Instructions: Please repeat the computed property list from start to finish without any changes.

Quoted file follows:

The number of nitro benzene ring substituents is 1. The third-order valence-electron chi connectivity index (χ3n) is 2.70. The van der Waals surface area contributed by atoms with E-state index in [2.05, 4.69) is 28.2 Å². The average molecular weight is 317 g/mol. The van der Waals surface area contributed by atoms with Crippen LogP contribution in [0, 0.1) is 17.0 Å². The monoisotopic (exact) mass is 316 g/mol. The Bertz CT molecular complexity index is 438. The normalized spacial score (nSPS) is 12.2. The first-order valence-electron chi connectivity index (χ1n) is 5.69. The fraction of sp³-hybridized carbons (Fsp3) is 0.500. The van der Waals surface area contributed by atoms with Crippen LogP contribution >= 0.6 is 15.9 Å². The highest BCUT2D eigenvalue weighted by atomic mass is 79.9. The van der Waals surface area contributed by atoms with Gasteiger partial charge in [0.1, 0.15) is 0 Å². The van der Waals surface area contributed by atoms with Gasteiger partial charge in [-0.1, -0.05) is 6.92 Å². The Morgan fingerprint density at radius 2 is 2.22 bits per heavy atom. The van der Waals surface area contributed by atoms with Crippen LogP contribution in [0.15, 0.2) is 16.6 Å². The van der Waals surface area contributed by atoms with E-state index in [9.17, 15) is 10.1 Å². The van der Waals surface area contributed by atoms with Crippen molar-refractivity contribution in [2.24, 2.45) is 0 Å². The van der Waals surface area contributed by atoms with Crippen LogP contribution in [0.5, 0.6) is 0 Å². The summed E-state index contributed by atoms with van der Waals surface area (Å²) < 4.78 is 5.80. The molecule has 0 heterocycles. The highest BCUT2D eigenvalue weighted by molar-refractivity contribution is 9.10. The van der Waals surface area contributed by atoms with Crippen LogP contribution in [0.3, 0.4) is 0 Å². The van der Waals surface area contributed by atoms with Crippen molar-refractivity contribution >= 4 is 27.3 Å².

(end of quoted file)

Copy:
The number of nitro benzene ring substituents is 1. The third-order valence-electron chi connectivity index (χ3n) is 2.70. The van der Waals surface area contributed by atoms with E-state index in [2.05, 4.69) is 28.2 Å². The average molecular weight is 317 g/mol. The van der Waals surface area contributed by atoms with Crippen LogP contribution in [0, 0.1) is 17.0 Å². The monoisotopic (exact) mass is 316 g/mol. The Bertz CT molecular complexity index is 438. The normalized spacial score (nSPS) is 12.2. The first-order valence-electron chi connectivity index (χ1n) is 5.69. The fraction of sp³-hybridized carbons (Fsp3) is 0.500. The van der Waals surface area contributed by atoms with Crippen LogP contribution >= 0.6 is 15.9 Å². The highest BCUT2D eigenvalue weighted by atomic mass is 79.9. The van der Waals surface area contributed by atoms with Gasteiger partial charge in [0.1, 0.15) is 0 Å². The van der Waals surface area contributed by atoms with Gasteiger partial charge in [-0.1, -0.05) is 6.92 Å². The Morgan fingerprint density at radius 2 is 2.22 bits per heavy atom. The van der Waals surface area contributed by atoms with Crippen LogP contribution in [0.15, 0.2) is 16.6 Å². The van der Waals surface area contributed by atoms with E-state index in [9.17, 15) is 10.1 Å². The van der Waals surface area contributed by atoms with Crippen molar-refractivity contribution in [2.24, 2.45) is 0 Å². The van der Waals surface area contributed by atoms with Crippen LogP contribution in [0.5, 0.6) is 0 Å². The summed E-state index contributed by atoms with van der Waals surface area (Å²) < 4.78 is 5.80. The molecule has 0 heterocycles. The highest BCUT2D eigenvalue weighted by molar-refractivity contribution is 9.10. The van der Waals surface area contributed by atoms with Crippen LogP contribution in [0.3, 0.4) is 0 Å². The van der Waals surface area contributed by atoms with Crippen molar-refractivity contribution >= 4 is 27.3 Å².